===Fifteen years after Battle of the Monongahela of the French and Indian War George Washington and Dr. Craik, his intimate friend from his boyhood to his death, were traveling on an expedition to the western country for the purpose of exploring wild lands. While near the junction of the Great Kanawha and Ohio Rivers a company of Indians came to them with an interpreter, at the head of whom was an aged and venerable chief.
The council fire was kindled, when the chief addressed Washington through an interpreter to the following effect:
“I am a chief, and ruler over my tribes. My influence extends to the waters of the great lakes, and to the far blue mountains. I have traveled a long and weary path, that I might see the young warrior (George Washington, from the day he had horses shot out from underneath him) of the Great Battle.
It was on the day when the white man’s blood mixed with the streams of our forest, that I first beheld this chief. I called to my young men and said, mark yon tall and daring warrior? He is not of the red-coat tribe — he hath an Indian’s wisdom, and his warriors fight as we do — himself is alone exposed.
Quick, let your aim be certain, and he dies.
Our rifles were leveled, rifles which, but for him, knew not how to miss – ’twas all in vain, a power mightier far than we, shielded him from harm. He cannot die in battle. I am old, and soon shall be gathered to the great council fire of my fathers in the land of shades, but ere I go, there is something bids me speak in the voice of prophecy.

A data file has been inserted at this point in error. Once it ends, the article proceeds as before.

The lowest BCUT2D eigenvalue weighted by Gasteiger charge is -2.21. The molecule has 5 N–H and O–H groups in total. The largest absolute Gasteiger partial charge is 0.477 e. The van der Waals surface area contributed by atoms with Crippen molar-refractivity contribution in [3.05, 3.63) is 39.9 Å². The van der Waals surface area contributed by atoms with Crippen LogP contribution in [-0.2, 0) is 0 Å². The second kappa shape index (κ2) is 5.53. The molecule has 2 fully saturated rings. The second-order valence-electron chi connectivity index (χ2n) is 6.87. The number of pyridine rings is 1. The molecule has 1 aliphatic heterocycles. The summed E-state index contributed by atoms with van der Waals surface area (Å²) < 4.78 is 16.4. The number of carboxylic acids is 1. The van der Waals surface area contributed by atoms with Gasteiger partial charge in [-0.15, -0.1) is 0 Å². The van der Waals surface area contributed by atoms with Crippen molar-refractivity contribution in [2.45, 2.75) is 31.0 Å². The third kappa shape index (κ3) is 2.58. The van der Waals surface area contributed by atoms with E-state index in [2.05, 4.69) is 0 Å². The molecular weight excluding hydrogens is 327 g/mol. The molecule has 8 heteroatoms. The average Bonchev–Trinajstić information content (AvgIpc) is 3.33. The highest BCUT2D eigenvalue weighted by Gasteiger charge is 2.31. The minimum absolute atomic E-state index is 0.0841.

Listen! The Great Spirit protects that man, and guides his destinies — he will become the chief of nations, and a people yet unborn will hail him as the founder of a mighty empire.”
[SOURCE: Recollections and Private Memoirs of Washington, by George Washington Parke Custis, Edited by Benson J. Lossing, Vol. 1, page 248].
[FURTHER SOURCE: “The Diary of George Washington, from 1789 to 1791,” Edited by Benson J. Lossing, 1860, p. 303. This narrative was told to Mr. Custis by Dr. Craik – George Washington’s Life-long Friend who was with him – and witnessed this remarkable scene. It was first published in 1828].